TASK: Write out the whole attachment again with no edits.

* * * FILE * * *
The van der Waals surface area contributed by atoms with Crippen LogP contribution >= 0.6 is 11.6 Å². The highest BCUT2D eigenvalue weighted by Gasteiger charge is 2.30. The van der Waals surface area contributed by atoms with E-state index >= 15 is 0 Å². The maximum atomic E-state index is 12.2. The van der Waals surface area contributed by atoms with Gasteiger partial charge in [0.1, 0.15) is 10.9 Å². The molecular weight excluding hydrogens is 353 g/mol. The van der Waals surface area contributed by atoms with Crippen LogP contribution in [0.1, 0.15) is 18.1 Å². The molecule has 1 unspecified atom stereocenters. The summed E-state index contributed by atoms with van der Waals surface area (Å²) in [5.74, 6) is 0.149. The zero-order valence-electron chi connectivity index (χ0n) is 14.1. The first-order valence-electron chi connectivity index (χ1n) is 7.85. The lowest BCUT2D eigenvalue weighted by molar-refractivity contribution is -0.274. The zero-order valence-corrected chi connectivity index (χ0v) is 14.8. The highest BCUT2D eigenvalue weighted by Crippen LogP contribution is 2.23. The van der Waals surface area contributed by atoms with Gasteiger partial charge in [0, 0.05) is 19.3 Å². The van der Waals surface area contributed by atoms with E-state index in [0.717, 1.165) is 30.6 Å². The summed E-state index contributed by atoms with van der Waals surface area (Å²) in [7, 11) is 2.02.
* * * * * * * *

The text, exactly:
The van der Waals surface area contributed by atoms with Crippen LogP contribution >= 0.6 is 11.6 Å². The highest BCUT2D eigenvalue weighted by Gasteiger charge is 2.30. The van der Waals surface area contributed by atoms with E-state index >= 15 is 0 Å². The maximum atomic E-state index is 12.2. The van der Waals surface area contributed by atoms with Gasteiger partial charge in [0.1, 0.15) is 10.9 Å². The molecular weight excluding hydrogens is 353 g/mol. The van der Waals surface area contributed by atoms with Crippen LogP contribution in [0.1, 0.15) is 18.1 Å². The molecule has 1 unspecified atom stereocenters. The summed E-state index contributed by atoms with van der Waals surface area (Å²) in [5.74, 6) is 0.149. The zero-order valence-electron chi connectivity index (χ0n) is 14.1. The first-order valence-electron chi connectivity index (χ1n) is 7.85. The lowest BCUT2D eigenvalue weighted by molar-refractivity contribution is -0.274. The zero-order valence-corrected chi connectivity index (χ0v) is 14.8. The highest BCUT2D eigenvalue weighted by Crippen LogP contribution is 2.23. The van der Waals surface area contributed by atoms with Gasteiger partial charge in [0, 0.05) is 19.3 Å². The van der Waals surface area contributed by atoms with E-state index in [0.717, 1.165) is 30.6 Å². The summed E-state index contributed by atoms with van der Waals surface area (Å²) in [7, 11) is 2.02.